Sandwiched between Manchester and Sheffield is the UK’s oldest National Park: the Peak District. It’s a bit short on peaks (unless you class a plateau at 600-odd metres above sea level as a peak), but fortunately it more than compensates for that with its picture-perfect villages, adorable furry residents and heather-covered moorland.
Back in August, we decided to make the most of the long weekend and spend a weekend camping in the Dark Peaks. What should have been a four-hour or so journey door-to-door turned into double that due to a train strike, but I perked up in Castleton at the sight of Peveril Stores, which was conveniently located just across the road from the bus stop and had a windowful of sweet treats. Their scrumptious Maltesers slice really hit the spot – if I lived in the area, I’d be in danger of turning into one!
We’d planned to hit up Kinder Scout on our first day, but with the trains up the spout, we had to rejig our itinerary – and walk five miles to our campsite instead of five hundred-odd metres. Enter, Mam Tor, a ridge which straddles the Dark and White Peaks and has stellar views of Castleton, Edale and the Hope Valley.
Mam Tor’s eastern face has seen many a landslide over the years (one of which substantially damaged the A625), and owes its name – ‘mother hill’ – to the cluster of smaller hills its landslide-prone face has created.
After a snack and photo-stop at the summit, we made our way down the hillside to Edale. We pitched up at Fieldhead Campsite (£7pppn), unloaded our bags and – since the forecast was dire for the following two days – decided to head up to the Kinder Plateau for a late-afternoon walk.
At The Old Nag’s Head, we picked up the Grindsbrook Clough route to the plateau. Fringed with heather, the footpath took us past sheep posing by streams and up a rocky gorge to the plateau itself.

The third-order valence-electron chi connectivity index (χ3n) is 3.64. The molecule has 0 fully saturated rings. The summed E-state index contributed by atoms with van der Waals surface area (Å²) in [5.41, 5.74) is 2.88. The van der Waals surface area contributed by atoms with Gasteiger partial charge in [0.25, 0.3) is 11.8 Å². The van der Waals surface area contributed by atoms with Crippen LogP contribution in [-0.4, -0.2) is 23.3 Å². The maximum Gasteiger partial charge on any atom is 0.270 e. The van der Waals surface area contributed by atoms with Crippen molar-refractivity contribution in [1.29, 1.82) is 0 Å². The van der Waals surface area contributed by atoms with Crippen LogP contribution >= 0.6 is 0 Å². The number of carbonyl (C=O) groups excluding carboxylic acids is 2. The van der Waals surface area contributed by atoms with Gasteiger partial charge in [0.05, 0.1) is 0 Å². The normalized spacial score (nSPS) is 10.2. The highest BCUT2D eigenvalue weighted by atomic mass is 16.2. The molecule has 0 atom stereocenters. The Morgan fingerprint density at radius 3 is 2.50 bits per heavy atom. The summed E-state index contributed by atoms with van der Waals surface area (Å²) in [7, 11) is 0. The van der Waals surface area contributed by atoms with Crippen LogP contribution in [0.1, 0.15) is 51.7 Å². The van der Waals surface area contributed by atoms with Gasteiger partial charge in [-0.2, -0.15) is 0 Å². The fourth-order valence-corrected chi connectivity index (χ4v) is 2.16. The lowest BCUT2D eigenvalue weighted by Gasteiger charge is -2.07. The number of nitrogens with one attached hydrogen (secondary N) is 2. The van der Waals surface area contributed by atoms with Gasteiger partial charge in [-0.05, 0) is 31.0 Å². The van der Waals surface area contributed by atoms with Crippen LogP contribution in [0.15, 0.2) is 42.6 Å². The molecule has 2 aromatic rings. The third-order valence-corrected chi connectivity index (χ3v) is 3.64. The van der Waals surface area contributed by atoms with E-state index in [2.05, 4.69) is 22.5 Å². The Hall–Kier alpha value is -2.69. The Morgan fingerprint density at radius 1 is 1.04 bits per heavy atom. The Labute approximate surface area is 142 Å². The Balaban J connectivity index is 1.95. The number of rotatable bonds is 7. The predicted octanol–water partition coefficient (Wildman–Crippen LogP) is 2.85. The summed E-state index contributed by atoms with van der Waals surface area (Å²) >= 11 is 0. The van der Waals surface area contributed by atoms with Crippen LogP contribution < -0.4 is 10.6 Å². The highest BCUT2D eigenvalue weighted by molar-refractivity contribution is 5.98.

Kinder Scout may not be the most notable peak in the UK, but the 1932 Mass Trespass which took place on it has gone down in history as an event which paved the way for the formation of our National Parks. Back then, Kinder Scout was private land, and walkers didn’t have open access to it. Peaceful protesting led to a change in legislation, and much of the Kinder Plateau was designated as ‘Open Country’. Nigh on two decades later, on 17th April 1951, the Peak District – the first of the UK’s National Parks – was founded.
Skirting the edge of the plateau, we passed peat bogs, boulders (including one which had been reimagined as a chirpy canine) and a handful of other hikers. With the sun disappearing into the horizon and the hills bathed in golden light, we made our way down to the valley floor via Jacob’s Ladder.
On Sunday, we awoke to a fine drizzle . . . and fell asleep to the sound of raindrops hitting our tent. It rained. All. Day. Long. Needless to say, this wasn’t quite the weather we’d been hoping for. After layering up and donning our waterproofs, we set off for Castleton; we figured we’d check out the remains of the A625 en route, mooch around the village and do a walk later if the weather picked up (it didn’t).
The A625 was first constructed in 1819, to replace the older, steeper Winnats Pass route through the limestone gorge to the west of Mam Tor. A cycle of landslides and major repairs carried on for the best part of fifty years, and in 1979 the road was abandoned. These days, only walkers (and sheep) can access it, and the crumbling remains look rather atmospheric on gloomy days.
We holed up in The Castle for some much-needed pub grub, and made a return trip to Peveril Stores for afters. The rain subsided a little in the afternoon, so we decided to venture over to the nearby village of Hope (which incidentally was where I began my Gold Duke of Edinburgh’s Award practice expedition one snowy April several years ago). We passed on the Hope Valley Beer & Cider Festival which was in full flow, and after a quick scoot round the village, decided to catch a train back to Edale.
Monday rolled round all too soon, bringing more misty drizzle with it. Keen to make the most of what had become a decidedly wet weekend, we packed up the tent, hauled our rucksacks on and set off on foot for Bamford, via Ladybower Reservoir. Overcast skies and lingering mist seemed to have kept most visitors from venturing out, though we spotted more people as we approached the southern tip of Ladybower Reservoir. Before catching our train (or rather, the first of several) back to Cambridge, we stopped off for a drink at The Angler’s Rest, a community-run pub with a tempting menu full of local fare.
- The weather can (and does) turn quickly on and around the Kinder Plateau, so make sure you’re armed with a map (OS Map OL1) and compass, and know how to use them.
- Fieldhead Campsite has fields for backpackers and families, and is conveniently located between two pubs (perfect for warming up after a day walking). If you’re visiting on a bank holiday or during the summer months, it’s advisable to book ahead; more details can be found on their website.